horse winning, as before. There was some
trouble experienced by Fisher and Moore
in controlling their machines, caused by the
roughness of the track and the loose stones
which flew up and got caught in the gear
ing. Taking everything into consideration.
the race was a great success, and a good
many went away satisfied that a horse is
faster than a machine.
While the race was In progress there was
no apparent diminution of the crowds down
town and the attractions of the Magic Cir
cle and New Jersey street were well
patronized. The increase of out-of-town
visitors 'was noticeable and their interest
in all that happened never flagged for an
Instant. The managers of the carnival are
highly elated with the success of the ven
ture and are congratulating themselves,
especially on the financial success of the
enterprise. This success has been so marked
that there has been some talk that the
festivities would be continued next week,
but the management declares that although
they will extend the time one day the
whole thing will close entirely at 12 o'clock
to-morrow night. Therefore every one can
look forward to an extra day of fun, but
after the time set all merrymaking must
This morning the ball will be started
rolling with a parade of the merchants of
the city, which will Include representatives
from all the Industries of the city. There
will be many unique floats in the parade,
and various firms .will make interesting
The following is a complete list of the
floats that will appear in the parade, to
gether with their location in the line and
the formation of the procession:
The Merchants' Division will form on the south
side of West Washington street, right resting on
"West street, at 8:30 a. m., and will move at 10
a. m. In the following order:
Platoon of Police.
t James 11. Carnahan and Staff.
George Bliss. Marshal.
Merchants in Two Tallyhos.
Merchants' Association, train ot cam.
D. II. Baldwin & Co., one four-horse float,
When Clothing Company, one four-horse float.
Charles Hartman, one two-horse float.
Bertermann liros.. one lour-home float.
Saks & Co., one four-horse float.
Emit "YYulachner & Co., one four-horte float and
C. Koehring. one two-horse float
L. Ftrauss & Co., one four-hoae float.
Hardin A Miller, one four-henw float.
Hardin At Miller, one two-hone float.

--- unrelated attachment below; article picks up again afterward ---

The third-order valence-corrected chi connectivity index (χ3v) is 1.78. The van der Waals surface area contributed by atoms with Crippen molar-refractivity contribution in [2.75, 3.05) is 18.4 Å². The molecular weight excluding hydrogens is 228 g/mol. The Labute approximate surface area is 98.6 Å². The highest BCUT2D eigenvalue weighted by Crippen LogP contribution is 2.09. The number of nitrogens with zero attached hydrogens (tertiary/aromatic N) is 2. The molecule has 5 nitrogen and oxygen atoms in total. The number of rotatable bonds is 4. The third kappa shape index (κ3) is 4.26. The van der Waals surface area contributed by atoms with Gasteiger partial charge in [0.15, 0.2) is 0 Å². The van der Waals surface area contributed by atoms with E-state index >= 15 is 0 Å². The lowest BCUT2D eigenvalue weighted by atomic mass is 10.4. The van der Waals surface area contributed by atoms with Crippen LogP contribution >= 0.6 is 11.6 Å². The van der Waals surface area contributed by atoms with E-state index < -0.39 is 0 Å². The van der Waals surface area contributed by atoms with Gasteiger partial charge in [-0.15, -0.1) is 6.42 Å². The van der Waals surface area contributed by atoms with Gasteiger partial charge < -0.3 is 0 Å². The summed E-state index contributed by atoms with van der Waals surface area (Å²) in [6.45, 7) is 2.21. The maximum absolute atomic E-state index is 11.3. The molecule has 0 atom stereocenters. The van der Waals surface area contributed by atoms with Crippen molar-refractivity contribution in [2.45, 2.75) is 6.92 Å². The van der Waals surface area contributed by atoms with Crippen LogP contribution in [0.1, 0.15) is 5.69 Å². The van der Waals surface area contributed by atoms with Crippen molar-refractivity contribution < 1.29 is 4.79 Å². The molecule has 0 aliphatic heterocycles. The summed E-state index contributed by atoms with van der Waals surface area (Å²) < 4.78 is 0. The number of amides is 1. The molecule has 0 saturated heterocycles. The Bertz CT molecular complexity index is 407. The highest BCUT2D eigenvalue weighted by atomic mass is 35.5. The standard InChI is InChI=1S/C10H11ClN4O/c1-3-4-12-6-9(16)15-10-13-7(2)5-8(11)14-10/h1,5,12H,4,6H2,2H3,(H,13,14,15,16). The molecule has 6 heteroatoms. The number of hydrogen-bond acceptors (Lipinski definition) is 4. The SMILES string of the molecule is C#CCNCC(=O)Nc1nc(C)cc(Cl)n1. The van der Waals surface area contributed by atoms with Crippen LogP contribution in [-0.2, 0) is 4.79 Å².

People' Outfitting Company, one ten-horse float.
Bliss, Swain & Co., ono six-horse Jioat and two
Fatton Bros.' Quartet, one float.
Globe Clothing Company, one two-horeo float.
A. IS. Meyer & Co., on float.
II. T. llearsey Vehicle Company.
Charit a T. Froschauer, Marshal.
Will form on east side of Fouth West street,
right resting at Washington Btreet. Time,
8:00 a. rn.
Indianapolis Brewing Company, one six-horse
Indianapolis Brewing Company, one four-horse
Indianapolis Frets, one four-horse float.
Jenny Electric Company, one four-horse float.
T. B. Iycock Manufacturing Company, one
Indianapolis Saddlery Company, one two-hora
A. Morrison, one two-home float.
American Tent ant Awning Company, one two
William Williams Soap Company, one two-horse
Aetna Cahlnet Company, one two-hone flat
Indianapolis Tent and Awning Company, one
McEiwalne & Richards, one two-hor.se float.
Will form on went side of . South Wwl street,
right resting on Washington street.
Indianapolis News Band, cne float.
Indianapolis News, one float.
Peil Bros., one float.
Gom Carment Oomcany, one float.
Gem Garment Conn any, one tally ho.
Lewis MHer He Co.. trie float.
Tu. Strauss & Co., one float.
Lion Clothing Company, one float.
Fertig & Kevt-rs. one float.
Island Coal Company, one float.
J. W. Buchanan, one float.
Home Stove Company, one Coat.
Harry G. Mahan. one float.
Will form on Maryland strtet. cast of West
parry Manufacturing Company Band.
Parry Manufacturing Company, tenty-on
Will form on North West street, riskt resting
on Washington street.
Bricklayer Union, one float.
Cigar Makers t'r.lon, one Goat.
J. H. Hussoy. one float.
Woini-n. two float.
Hosier Tiar.srcr Company, on float.
Automatic Yoke Company, one float.
. Puritan Bed 8irlnsr Company. on? float.
Union Novelty Company, one float.
Klint ft WaUing. one float.
Howe Enjclne Company, one float.
Interstate Stockyards, one neat.
Newman Salvage Company, one float.
Aughinbaugh Caramel Company, two floats.
THE GROTESQUE PARADE.
In the afternoon will occur the grotesque
parade. It has been decided to extend the
line of march, and the parade will proceed
as follows, after forming at 1:30 p. m. at
the corner of Washington and East streets:
West on the north eide of Washington to
Missouri, countermarch on the south side
of Washington to Illinois, south on Illinois
to Georgia, countermarch on the east side
of Illinois to Ohio, east on Ohio to Pennsyl